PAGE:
Defining neoliberalism

In a twitter exchange today, involving Duncan Weldon, Tony Yates, George Magnus, Jo Michell and  PRIME’s Ann Pettifor, the question arose (not for the first time!) over the definition of “neoliberalism.”  It is often argued  that the term has no distinct or discernible meaning, and certainly Wikipedia’s entry for Neoliberalism only adds to confusion.

Ann tweeted this 

“puzzle over definition of “neoliberalism. Definition elastic? Insult? Help Twitter..”

Well I’m not going to try and make my offer via twitter, because I can’t manage a decent definition in the allotted 140 characters.  But I am convinced that neoliberalism does have a clear meaning - and offer the following as my contribution to the discussion:


The utopian politico-economic system and ideology, under constant and conscious construction by its “priesthood”, under which the interests of society are to be subordinated to the interests of actors in financial markets and the dominance of finance capital, minimally regulated and flowing unfettered across frontiers.  Under this system, the role and remit of the state and public sphere, beyond protection and furtherance of those interests and that dominance, are to be reduced to their practical minimum.

Neoliberalism’s ultimate purpose, and its finality, is that of transformation to a single global economy and society governed and disciplined by finance capital.

My definition owes much to Karl Polanyi’s approach.  In “The Great TransformationPolanyi wrote 

This paradox [of the need for a strong central executive under laissez-faire] was topped by another. While laissez-faire economy was the product of deliberate state action, subsequent restrictions on laissez-faire started in a spontaneous way. Laissez-faire was planned; planning was not.  If ever there was conscious use of the executive in the service of a deliberate government-controlled policy, it was on the part of the Benthamites in the heroic period of laissez-faire. (p.141)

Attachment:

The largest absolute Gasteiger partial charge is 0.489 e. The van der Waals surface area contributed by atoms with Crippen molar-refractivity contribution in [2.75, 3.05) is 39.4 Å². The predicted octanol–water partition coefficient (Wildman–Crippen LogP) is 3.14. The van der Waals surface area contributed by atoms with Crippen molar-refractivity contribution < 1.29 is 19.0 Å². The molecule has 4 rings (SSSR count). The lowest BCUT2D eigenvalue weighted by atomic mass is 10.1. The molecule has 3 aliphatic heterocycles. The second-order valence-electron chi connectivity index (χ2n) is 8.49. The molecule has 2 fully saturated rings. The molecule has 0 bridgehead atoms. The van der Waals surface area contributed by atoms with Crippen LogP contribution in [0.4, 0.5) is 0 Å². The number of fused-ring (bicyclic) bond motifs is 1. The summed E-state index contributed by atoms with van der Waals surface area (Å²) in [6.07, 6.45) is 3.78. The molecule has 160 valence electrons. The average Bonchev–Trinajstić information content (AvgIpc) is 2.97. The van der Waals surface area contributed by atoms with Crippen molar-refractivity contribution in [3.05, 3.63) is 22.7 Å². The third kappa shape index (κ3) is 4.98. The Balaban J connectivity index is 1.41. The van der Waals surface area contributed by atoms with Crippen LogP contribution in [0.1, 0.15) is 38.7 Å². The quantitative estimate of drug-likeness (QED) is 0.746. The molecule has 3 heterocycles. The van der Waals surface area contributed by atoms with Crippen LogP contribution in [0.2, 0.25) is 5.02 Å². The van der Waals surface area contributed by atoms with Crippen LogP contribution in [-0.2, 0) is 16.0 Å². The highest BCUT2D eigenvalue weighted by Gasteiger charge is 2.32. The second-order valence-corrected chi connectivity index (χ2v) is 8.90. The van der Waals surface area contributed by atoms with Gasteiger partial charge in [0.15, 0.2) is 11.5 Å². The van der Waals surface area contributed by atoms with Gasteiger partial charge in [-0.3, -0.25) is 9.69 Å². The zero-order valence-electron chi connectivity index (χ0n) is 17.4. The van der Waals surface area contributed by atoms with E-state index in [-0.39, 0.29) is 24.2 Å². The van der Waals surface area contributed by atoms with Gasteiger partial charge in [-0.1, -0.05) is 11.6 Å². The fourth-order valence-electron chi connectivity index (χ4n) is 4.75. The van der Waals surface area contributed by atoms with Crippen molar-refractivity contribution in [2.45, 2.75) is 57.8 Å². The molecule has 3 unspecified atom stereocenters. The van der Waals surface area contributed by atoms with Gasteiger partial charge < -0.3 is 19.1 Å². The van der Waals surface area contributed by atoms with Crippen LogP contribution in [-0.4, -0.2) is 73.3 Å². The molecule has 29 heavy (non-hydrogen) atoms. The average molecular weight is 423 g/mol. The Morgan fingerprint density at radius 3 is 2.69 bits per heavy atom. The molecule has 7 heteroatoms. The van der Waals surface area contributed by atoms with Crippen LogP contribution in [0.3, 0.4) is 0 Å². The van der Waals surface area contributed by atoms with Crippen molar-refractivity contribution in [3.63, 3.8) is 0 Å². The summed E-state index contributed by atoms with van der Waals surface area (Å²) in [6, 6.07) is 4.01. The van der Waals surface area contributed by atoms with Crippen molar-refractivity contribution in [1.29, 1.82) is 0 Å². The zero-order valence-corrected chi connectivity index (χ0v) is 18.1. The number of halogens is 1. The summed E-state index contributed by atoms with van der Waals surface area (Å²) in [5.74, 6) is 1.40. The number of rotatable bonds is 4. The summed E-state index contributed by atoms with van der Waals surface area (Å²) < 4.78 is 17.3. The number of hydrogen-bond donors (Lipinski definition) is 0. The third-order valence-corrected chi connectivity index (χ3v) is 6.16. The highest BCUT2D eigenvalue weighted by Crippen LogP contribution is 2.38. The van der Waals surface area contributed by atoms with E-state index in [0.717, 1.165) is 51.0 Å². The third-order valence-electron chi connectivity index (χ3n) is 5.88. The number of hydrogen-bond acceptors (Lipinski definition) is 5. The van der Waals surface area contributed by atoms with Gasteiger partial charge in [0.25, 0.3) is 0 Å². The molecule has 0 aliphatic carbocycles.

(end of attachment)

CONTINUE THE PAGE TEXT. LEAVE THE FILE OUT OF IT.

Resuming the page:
Polanyi also draws attention to the disastrous contribution of “economic liberalism at its height” in  the 1920s.  He argues (p.142):

The repayment of foreign loans and the return to stable currencies were recognized as the touchstones of rationality in politics; and no private suffering, no infringement of sovereignty was considered too great a sacrifice for the recovery of monetary integrity.  The privations of the unemployed made jobless by deflation; the destitution of public servants dismissed without a pittance; even the relinquishment of national rights and the loss of constitutional liberties were judged a fair price to pay for the fulfilment of the requirements of sound budgets and sound currencies, these a priori of economic liberalism.

This nicely captures the consciousness of the creation of globalising “economic liberalism”, as well as – once programmed correctly – the way it rolled out the consequences automatically, via a kind of austerity algorithm.  This coincides with what we see today in the way neoliberalism works.  And that is why I call it both an ideology (or philosophy if you feel kinder) and a system.  

So is there a difference between the old term “economic liberal” and the contemporary “neoliberal”? Polanyi never uses the term neoliberal (as far as I am aware), no doubt in part because it had not been invented!  

But the “neo” in neoliberalism, in my view, is there to represent  and emphasize the shift in scope and scale of the finance sector which – although also heavily dominant in the 1920s and the Great Depression until controlled by FD Roosevelt and Keynesian policies – was nothing like as gargantuan as today, in our excess credit, private-debt-fuelled world.  That is why my definition focuses on financial markets and interests, not just on markets in general.

 For all markets (true and phoney-artificial ones alike) are now in thrall to the finance sector and the financial masters of our world and universe.

We would be happy to receive and publicize other efforts to define "neoliberalism", received via twitter @primeeconomics or email info[at]